Independence Trail Region


Beeville is serious about preservation and was named a Texas Main Street City in 2005. Downtown buildings dating to the late 19th and early 20th centuries wear fresh coats of paint and house tearooms and gift shops along with the Bee County Library in the Romanesque Revival Praeger Building. The pride of the community is the 1912 county courthouse, designed by architect W.C. Stephenson in the Classical Revival style with Beaux Arts influences. Constructed of brick, with tall Corinthian columns that support a portico at the main entrance, the building was restored to its original splendor in 2006 with assistance from the Texas Historic Courthouse Preservation Program. A 10-foot-tall statue of Lady Justice stands atop the clock tower. The statue received national attention in the late 1990s when a Beeville schoolgirl, Lauron Fischer, noticed that Lady Justice was not holding her torch straight and with help from her 4-H club and Bee County, raised funds to fix the metal sculpture.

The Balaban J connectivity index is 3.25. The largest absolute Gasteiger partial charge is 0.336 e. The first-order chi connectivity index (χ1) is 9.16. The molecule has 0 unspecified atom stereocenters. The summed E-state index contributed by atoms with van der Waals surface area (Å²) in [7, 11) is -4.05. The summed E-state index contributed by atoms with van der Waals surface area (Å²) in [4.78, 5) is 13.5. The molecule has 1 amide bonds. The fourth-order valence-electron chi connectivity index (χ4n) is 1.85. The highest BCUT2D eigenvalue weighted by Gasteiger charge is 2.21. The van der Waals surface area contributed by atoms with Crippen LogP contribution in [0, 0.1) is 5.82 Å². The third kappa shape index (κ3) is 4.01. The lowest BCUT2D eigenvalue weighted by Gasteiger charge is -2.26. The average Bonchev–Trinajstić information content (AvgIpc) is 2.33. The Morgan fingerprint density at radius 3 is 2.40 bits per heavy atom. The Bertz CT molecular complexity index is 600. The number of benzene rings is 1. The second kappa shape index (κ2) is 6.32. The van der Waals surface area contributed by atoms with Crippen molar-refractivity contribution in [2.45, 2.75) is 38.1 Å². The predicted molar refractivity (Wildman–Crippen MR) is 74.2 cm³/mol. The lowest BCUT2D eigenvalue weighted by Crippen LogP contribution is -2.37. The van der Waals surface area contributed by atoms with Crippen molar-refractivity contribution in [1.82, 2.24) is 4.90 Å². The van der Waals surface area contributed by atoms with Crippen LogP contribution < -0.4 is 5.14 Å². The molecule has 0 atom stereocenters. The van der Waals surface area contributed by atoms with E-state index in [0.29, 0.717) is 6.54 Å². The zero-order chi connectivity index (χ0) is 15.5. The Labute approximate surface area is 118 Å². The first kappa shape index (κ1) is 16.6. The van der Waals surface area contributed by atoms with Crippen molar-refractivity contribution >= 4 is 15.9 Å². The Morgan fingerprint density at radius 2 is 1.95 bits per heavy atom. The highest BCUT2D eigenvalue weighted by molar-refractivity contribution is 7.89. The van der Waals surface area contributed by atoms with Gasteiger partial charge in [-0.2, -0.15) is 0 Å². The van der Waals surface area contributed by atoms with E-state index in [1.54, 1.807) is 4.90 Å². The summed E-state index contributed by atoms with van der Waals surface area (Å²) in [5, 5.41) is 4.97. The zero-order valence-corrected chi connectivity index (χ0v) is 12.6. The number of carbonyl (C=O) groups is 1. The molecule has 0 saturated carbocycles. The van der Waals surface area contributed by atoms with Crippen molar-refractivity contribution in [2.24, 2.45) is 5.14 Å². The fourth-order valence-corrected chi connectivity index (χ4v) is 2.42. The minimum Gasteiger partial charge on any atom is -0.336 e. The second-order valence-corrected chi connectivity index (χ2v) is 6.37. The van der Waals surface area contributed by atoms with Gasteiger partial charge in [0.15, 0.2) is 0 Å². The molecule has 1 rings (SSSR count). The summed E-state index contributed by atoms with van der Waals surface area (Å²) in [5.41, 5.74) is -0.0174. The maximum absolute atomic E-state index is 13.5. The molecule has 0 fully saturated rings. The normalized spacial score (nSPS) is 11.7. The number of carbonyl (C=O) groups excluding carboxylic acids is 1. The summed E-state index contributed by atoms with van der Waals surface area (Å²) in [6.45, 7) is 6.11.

Bee County was established in 1858 and named for Col. Barnard E. Bee, Secretary of State of the Republic of Texas. Beeville, the county seat, grew as a cattle and railroad town whose transportation heritage dates to Spanish expeditions beginning in the late 17th along the route known as El Camino Real de los Tejas. Northern Bee County falls along the trail’s Lower Road. Texas pioneers later followed those trails and established settlements along the way. In the decades after the Civil War, cattle headed to northern markets along the Chisholm Trail passed through the area.

Local festivals celebrating Beeville’s heritage include the Diez y Seis de Septiembre celebration of Mexican Independence; Western Week in October; and the lighted Christmas Parade on the courthouse square in December. Just a mile from downtown, the Beeville Art Museum is located in the 1910, Queen Anne-style Esther Barnhart House. The museum hosts traveling exhibits, classes, workshops, and bilingual story-times for children.